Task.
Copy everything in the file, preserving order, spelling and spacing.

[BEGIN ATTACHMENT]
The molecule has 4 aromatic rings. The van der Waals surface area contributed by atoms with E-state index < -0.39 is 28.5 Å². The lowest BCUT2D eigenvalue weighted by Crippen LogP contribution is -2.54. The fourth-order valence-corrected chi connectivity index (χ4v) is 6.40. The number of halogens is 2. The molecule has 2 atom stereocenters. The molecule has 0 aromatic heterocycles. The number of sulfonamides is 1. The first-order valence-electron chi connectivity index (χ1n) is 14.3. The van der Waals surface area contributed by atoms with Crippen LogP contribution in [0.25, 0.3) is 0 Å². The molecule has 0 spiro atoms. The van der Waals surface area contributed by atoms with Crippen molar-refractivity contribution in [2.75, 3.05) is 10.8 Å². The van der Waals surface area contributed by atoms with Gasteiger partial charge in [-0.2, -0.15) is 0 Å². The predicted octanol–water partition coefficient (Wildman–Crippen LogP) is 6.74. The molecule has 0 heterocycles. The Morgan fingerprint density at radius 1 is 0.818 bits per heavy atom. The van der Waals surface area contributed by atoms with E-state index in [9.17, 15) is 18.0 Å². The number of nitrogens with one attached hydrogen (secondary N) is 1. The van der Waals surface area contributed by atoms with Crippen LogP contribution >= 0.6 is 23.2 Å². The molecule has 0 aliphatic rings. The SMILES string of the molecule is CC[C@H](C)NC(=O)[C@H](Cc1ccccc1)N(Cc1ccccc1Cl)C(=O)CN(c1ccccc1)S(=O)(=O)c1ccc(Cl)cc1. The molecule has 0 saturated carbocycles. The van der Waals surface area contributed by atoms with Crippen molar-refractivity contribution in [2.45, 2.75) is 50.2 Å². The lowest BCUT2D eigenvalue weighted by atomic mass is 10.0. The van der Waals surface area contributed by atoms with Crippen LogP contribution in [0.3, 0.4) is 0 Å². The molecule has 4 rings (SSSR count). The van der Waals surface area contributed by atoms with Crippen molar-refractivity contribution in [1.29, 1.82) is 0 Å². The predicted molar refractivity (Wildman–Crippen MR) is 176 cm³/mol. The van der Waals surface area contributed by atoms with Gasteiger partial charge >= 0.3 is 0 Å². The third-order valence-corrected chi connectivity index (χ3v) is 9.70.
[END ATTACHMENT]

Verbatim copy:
The molecule has 4 aromatic rings. The van der Waals surface area contributed by atoms with E-state index < -0.39 is 28.5 Å². The lowest BCUT2D eigenvalue weighted by Crippen LogP contribution is -2.54. The fourth-order valence-corrected chi connectivity index (χ4v) is 6.40. The number of halogens is 2. The molecule has 2 atom stereocenters. The molecule has 0 aromatic heterocycles. The number of sulfonamides is 1. The first-order valence-electron chi connectivity index (χ1n) is 14.3. The van der Waals surface area contributed by atoms with Crippen LogP contribution in [0.25, 0.3) is 0 Å². The molecule has 0 spiro atoms. The van der Waals surface area contributed by atoms with Crippen molar-refractivity contribution in [2.75, 3.05) is 10.8 Å². The van der Waals surface area contributed by atoms with Gasteiger partial charge in [-0.2, -0.15) is 0 Å². The predicted octanol–water partition coefficient (Wildman–Crippen LogP) is 6.74. The molecule has 0 heterocycles. The Morgan fingerprint density at radius 1 is 0.818 bits per heavy atom. The van der Waals surface area contributed by atoms with E-state index in [9.17, 15) is 18.0 Å². The number of nitrogens with one attached hydrogen (secondary N) is 1. The van der Waals surface area contributed by atoms with Crippen LogP contribution >= 0.6 is 23.2 Å². The molecule has 0 aliphatic rings. The SMILES string of the molecule is CC[C@H](C)NC(=O)[C@H](Cc1ccccc1)N(Cc1ccccc1Cl)C(=O)CN(c1ccccc1)S(=O)(=O)c1ccc(Cl)cc1. The molecule has 0 saturated carbocycles. The van der Waals surface area contributed by atoms with Crippen molar-refractivity contribution in [2.45, 2.75) is 50.2 Å². The lowest BCUT2D eigenvalue weighted by atomic mass is 10.0. The van der Waals surface area contributed by atoms with Crippen LogP contribution in [0.3, 0.4) is 0 Å². The molecule has 4 rings (SSSR count). The van der Waals surface area contributed by atoms with Crippen molar-refractivity contribution in [1.29, 1.82) is 0 Å². The predicted molar refractivity (Wildman–Crippen MR) is 176 cm³/mol. The van der Waals surface area contributed by atoms with Gasteiger partial charge >= 0.3 is 0 Å². The third-order valence-corrected chi connectivity index (χ3v) is 9.70.